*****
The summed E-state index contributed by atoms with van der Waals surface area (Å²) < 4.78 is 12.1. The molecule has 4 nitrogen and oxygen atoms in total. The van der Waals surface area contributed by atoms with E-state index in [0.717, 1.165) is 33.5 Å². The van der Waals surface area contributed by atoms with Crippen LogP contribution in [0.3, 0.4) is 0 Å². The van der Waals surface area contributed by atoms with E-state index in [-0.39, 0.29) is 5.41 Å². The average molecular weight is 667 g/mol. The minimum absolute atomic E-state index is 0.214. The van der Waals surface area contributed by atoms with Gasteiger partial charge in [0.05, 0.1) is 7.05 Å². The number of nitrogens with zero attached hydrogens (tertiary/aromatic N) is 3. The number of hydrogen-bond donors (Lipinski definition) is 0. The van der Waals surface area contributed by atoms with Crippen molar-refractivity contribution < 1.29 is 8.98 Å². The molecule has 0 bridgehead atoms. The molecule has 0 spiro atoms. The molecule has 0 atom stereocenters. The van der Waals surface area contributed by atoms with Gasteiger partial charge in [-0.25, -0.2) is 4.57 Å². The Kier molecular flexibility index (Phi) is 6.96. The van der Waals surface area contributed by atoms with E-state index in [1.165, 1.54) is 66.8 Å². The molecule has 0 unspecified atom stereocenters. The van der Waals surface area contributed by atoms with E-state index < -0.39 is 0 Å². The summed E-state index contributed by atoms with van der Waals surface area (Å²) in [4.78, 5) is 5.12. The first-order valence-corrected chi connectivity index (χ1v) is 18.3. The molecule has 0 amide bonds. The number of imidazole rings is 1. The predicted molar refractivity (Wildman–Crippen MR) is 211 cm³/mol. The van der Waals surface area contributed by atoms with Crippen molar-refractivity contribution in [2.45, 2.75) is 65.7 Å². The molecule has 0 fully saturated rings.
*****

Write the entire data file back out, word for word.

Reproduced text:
The summed E-state index contributed by atoms with van der Waals surface area (Å²) < 4.78 is 12.1. The molecule has 4 nitrogen and oxygen atoms in total. The van der Waals surface area contributed by atoms with E-state index in [0.717, 1.165) is 33.5 Å². The van der Waals surface area contributed by atoms with Crippen LogP contribution in [0.3, 0.4) is 0 Å². The van der Waals surface area contributed by atoms with E-state index in [-0.39, 0.29) is 5.41 Å². The average molecular weight is 667 g/mol. The minimum absolute atomic E-state index is 0.214. The van der Waals surface area contributed by atoms with Gasteiger partial charge in [0.05, 0.1) is 7.05 Å². The number of nitrogens with zero attached hydrogens (tertiary/aromatic N) is 3. The number of hydrogen-bond donors (Lipinski definition) is 0. The van der Waals surface area contributed by atoms with Crippen molar-refractivity contribution < 1.29 is 8.98 Å². The molecule has 0 bridgehead atoms. The molecule has 0 spiro atoms. The molecule has 0 atom stereocenters. The van der Waals surface area contributed by atoms with Gasteiger partial charge in [-0.25, -0.2) is 4.57 Å². The Kier molecular flexibility index (Phi) is 6.96. The van der Waals surface area contributed by atoms with E-state index in [1.165, 1.54) is 66.8 Å². The molecule has 0 unspecified atom stereocenters. The van der Waals surface area contributed by atoms with E-state index < -0.39 is 0 Å². The summed E-state index contributed by atoms with van der Waals surface area (Å²) in [4.78, 5) is 5.12. The first-order valence-corrected chi connectivity index (χ1v) is 18.3. The molecule has 0 amide bonds. The number of imidazole rings is 1. The predicted molar refractivity (Wildman–Crippen MR) is 211 cm³/mol. The van der Waals surface area contributed by atoms with Crippen molar-refractivity contribution in [2.45, 2.75) is 65.7 Å². The molecule has 0 fully saturated rings.